GSF1200S Been here awhile

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    http://www.advrider.com/forums/showthread.php?t=799927

    Keep in mind, protection is correlated to price. The GX-1 is definitely better than any "adventure" boot, but for motocross type protection, they are going to get their money from you. Thats why the SG10/12 and crossfires are so (too) damn much.
    #11
  12. biensur22

    biensur22 Been here awhile

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    Not to be disputatious, but the price is a combination of factors, not necessarily just the quality of materials or research and design, but labor costs are probably the largest factor. Sidi and gaerne boots, bless their hearts, are still manufactured in western Europe and have to cope with enormous labor costs that the companies in Asia do not. Not that I've compared them toe to toe :) but I did work in in the shoe industry for a few years and can tell you that many companies high end shoe companies that have had their production in Europe have moved to china and Thailand (among others) to get their labor costs down. The materials are the same, and the difference in workmanship can be negligible if not nonexistent.
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  13. GSF1200S

    GSF1200S Been here awhile

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    Good points and definitely true. Nike is a good example in the shoe world- charge the same, make more profit by reducing labor costs. I agree, but from what im reading it seems that the intro MX boots do not offer quite the same protection as the top-of-the-line stuff, but they do offer other benefits (price, weight, bulk).

    The OP has an XT250, so she will prolly not be harescrambling it, and the bike itself is pretty light (less apt to break an ankle in a fall). I think the GX-1s would prolly work very well, and they fall under her budget which is good. I do think the Gaerne SG10/12 and sidi crossfires are prolly the best (my ankles hope so with my big ass DR650! :lol3)
    #13
  14. biensur22

    biensur22 Been here awhile

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    +1! I've got the gaerne balance oiled boots right now for general dual sporting. But I'll be picking up a pair of sg10s as soon as I've saved enough pennies now that I've got a 640 and plan to rally it.
    #14
  15. GSF1200S

    GSF1200S Been here awhile

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    Better than my situation where I have Crossfires and am now saving enough pennies to join the orange crush :lol3
    #15
  16. lightfox

    lightfox Adventurer

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    Take a look at Dainese TRQ-Tour boots. I have them for road, not dirt, but it may be what you're looking for. It has the ankle protection you want without being bulky. They're comfortable to walk if you have socks that are as high as the boot (the labels at shin-height are scratchy).

    The bad news is they're $330 and over your budget by $30. They were worth it for me because they have the right combination of comfort, protection, and looks that I didn't find in any other boot.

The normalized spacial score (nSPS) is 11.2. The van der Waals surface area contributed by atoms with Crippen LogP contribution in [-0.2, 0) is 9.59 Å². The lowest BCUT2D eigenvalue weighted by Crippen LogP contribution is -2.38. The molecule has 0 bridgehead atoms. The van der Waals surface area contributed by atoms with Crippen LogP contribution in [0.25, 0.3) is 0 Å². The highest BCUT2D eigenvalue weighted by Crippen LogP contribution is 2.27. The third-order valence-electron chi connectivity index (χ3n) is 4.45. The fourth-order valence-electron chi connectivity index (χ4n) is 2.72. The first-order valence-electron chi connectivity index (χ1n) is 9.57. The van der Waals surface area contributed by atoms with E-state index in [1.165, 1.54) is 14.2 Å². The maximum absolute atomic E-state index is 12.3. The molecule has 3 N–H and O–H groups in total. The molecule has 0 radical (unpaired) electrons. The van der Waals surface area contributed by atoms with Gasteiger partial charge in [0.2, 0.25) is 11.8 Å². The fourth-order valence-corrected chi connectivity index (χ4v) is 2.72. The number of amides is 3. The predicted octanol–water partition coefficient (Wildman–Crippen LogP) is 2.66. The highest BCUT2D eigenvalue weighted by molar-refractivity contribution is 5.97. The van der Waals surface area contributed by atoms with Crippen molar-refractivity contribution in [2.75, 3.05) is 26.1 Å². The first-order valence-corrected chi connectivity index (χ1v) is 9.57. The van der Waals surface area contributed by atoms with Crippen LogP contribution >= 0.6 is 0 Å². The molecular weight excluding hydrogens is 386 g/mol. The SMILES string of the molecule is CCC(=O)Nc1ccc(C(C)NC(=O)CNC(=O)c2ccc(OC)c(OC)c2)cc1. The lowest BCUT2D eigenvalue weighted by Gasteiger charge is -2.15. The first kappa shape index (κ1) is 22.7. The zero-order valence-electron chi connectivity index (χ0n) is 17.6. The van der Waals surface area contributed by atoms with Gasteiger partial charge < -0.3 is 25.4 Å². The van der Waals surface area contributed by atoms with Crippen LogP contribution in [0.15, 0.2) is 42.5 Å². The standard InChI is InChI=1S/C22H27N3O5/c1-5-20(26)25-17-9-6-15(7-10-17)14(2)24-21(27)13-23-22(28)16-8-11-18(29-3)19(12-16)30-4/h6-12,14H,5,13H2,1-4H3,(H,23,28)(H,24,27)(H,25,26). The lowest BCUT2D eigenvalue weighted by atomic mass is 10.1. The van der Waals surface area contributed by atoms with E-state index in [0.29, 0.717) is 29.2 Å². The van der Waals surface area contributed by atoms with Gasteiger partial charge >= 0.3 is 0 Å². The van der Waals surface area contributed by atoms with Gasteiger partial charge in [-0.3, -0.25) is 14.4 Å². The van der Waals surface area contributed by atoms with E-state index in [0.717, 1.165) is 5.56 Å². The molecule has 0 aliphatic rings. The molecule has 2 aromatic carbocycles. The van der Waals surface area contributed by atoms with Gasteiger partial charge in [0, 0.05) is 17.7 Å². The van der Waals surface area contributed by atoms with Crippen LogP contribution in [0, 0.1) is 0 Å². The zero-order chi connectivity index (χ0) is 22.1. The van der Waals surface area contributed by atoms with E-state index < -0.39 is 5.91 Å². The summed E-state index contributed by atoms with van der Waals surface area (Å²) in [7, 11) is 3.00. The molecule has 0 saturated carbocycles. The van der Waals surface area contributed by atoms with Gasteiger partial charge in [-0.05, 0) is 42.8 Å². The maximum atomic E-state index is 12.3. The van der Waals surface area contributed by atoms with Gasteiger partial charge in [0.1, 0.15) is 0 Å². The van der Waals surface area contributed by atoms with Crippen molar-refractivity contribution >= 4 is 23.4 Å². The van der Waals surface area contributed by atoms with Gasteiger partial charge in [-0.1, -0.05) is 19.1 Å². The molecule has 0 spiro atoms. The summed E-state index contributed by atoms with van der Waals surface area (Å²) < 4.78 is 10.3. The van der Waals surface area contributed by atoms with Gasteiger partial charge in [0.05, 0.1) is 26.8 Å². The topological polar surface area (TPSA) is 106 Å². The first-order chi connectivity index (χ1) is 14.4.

#16
  17. Little Bike

    Little Bike Air/Clutz Sue

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    Went through everybody's posts, made a list and checked it twice.

    I was able to try on the tech3s at CycleGear - comfortable, but I'm not crazy about the buckle system - and my local shop can order the Sidi Crossfire TAs and the Gaener (?) 10 and 12s in my size (they only carry down to a men's 9). Both of those look really nice, I like that everything on those boots is replaceable and you can have them resoled. The price! Argh!

    I'm going to do some calling around and try to hunt down some of the others for try ons, I don't want to buy a type of boot I've never worn through the mail.

    thanks all! Getting closer!
    #17
  18. Pantah

    Pantah PJ Fan from Boston

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    I've broken my ankle in a rock garden hill climb by snagging a toe in a street boot with velcro/zipper. Never again. Next was Sidi Discovery. They are a heavy 3 buckle boot and I recco. Then I bought Gaerne Balance Oiled. Probably the most comfy ever, but not sure about protection. Still, it is a trials boot and them boys like rocks. 3 buckles tall.

    MX boots are probably the most protection. Even the cheap ones. 4 buckles tall and lots of stiffness.
    #18
  19. Little Bike

    Little Bike Air/Clutz Sue

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    I was just looking at the Sidi Discoverys on revzilla and was wondering if anybody liked them. They seem like a good balance of on/off road, protection and cost. I looked at some other Sidis today and really liked the buckle system.
    Why didn't you buy another pair of the Discoverys?
    #19
  20. Pantah

    Pantah PJ Fan from Boston

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    Well, I still have the Disco's, but they are with a bike I keep out west. I always admired the Gaerne and they are waterproof, so I bought a pair for riding my new KTM here in New England. But after a couple dual sport rides I find they are pretty soft. They have a better buckle system than Sidi, though.

    I apply a silicon liquid to my Disco's before long trips for waterproofing. It works well enough for a couple weeks at a time. They are fairly water resistant anyway, but days on end of rain will eventually soak through.

    The Disco is actually an ATV boot originally (bought mine in 2004). It has a softer sole, which makes it easier to walk in. Mine originally had a steel toe piece screwed into the sole, but I removed it because I can only tippy toe on my bikes and needed traction in parking lots and such. If I was buying again, I would get a new pair of Sidi.

    My son wears the top line Sidi Vortice road race boots. He's on his second pair. My other son wears their Crossfire MX boots for desert racing out west. Sidi is probably the very best boot mfg there is.
    #20